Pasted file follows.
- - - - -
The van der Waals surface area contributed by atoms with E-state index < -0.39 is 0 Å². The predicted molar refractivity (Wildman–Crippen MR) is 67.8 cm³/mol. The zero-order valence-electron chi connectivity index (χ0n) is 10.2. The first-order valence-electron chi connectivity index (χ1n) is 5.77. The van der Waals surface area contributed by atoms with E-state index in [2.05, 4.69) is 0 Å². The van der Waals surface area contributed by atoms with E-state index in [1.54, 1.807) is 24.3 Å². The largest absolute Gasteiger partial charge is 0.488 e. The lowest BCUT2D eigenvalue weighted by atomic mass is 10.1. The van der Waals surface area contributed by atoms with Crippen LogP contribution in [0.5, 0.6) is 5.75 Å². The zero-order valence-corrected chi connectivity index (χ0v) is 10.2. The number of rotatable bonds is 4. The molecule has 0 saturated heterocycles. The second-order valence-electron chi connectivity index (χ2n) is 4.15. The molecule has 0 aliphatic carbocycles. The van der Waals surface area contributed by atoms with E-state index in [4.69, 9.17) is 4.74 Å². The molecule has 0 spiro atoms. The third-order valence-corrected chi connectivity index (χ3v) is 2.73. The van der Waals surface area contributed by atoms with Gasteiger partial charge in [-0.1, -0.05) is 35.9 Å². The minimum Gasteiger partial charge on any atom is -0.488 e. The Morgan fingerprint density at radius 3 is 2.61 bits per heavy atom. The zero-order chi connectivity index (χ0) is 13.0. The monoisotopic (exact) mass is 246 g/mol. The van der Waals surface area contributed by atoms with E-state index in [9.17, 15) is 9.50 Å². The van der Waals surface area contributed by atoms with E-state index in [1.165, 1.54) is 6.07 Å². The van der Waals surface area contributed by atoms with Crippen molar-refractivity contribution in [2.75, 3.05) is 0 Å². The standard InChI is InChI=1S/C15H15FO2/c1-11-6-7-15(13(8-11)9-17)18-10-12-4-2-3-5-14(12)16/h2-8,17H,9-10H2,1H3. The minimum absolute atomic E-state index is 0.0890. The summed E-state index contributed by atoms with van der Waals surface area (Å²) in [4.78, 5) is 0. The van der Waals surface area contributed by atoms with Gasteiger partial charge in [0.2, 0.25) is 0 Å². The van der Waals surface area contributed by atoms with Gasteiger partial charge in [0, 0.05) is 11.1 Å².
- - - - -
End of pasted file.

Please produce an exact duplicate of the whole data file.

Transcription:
The van der Waals surface area contributed by atoms with E-state index < -0.39 is 0 Å². The predicted molar refractivity (Wildman–Crippen MR) is 67.8 cm³/mol. The zero-order valence-electron chi connectivity index (χ0n) is 10.2. The first-order valence-electron chi connectivity index (χ1n) is 5.77. The van der Waals surface area contributed by atoms with E-state index in [2.05, 4.69) is 0 Å². The van der Waals surface area contributed by atoms with E-state index in [1.54, 1.807) is 24.3 Å². The largest absolute Gasteiger partial charge is 0.488 e. The lowest BCUT2D eigenvalue weighted by atomic mass is 10.1. The van der Waals surface area contributed by atoms with Crippen LogP contribution in [0.5, 0.6) is 5.75 Å². The zero-order valence-corrected chi connectivity index (χ0v) is 10.2. The number of rotatable bonds is 4. The molecule has 0 saturated heterocycles. The second-order valence-electron chi connectivity index (χ2n) is 4.15. The molecule has 0 aliphatic carbocycles. The van der Waals surface area contributed by atoms with E-state index in [4.69, 9.17) is 4.74 Å². The molecule has 0 spiro atoms. The third-order valence-corrected chi connectivity index (χ3v) is 2.73. The van der Waals surface area contributed by atoms with Gasteiger partial charge in [-0.1, -0.05) is 35.9 Å². The minimum Gasteiger partial charge on any atom is -0.488 e. The Morgan fingerprint density at radius 3 is 2.61 bits per heavy atom. The zero-order chi connectivity index (χ0) is 13.0. The monoisotopic (exact) mass is 246 g/mol. The van der Waals surface area contributed by atoms with E-state index in [9.17, 15) is 9.50 Å². The van der Waals surface area contributed by atoms with E-state index in [1.165, 1.54) is 6.07 Å². The van der Waals surface area contributed by atoms with Crippen molar-refractivity contribution in [2.75, 3.05) is 0 Å². The standard InChI is InChI=1S/C15H15FO2/c1-11-6-7-15(13(8-11)9-17)18-10-12-4-2-3-5-14(12)16/h2-8,17H,9-10H2,1H3. The minimum absolute atomic E-state index is 0.0890. The summed E-state index contributed by atoms with van der Waals surface area (Å²) in [4.78, 5) is 0. The van der Waals surface area contributed by atoms with Gasteiger partial charge in [0.2, 0.25) is 0 Å². The van der Waals surface area contributed by atoms with Gasteiger partial charge in [0, 0.05) is 11.1 Å².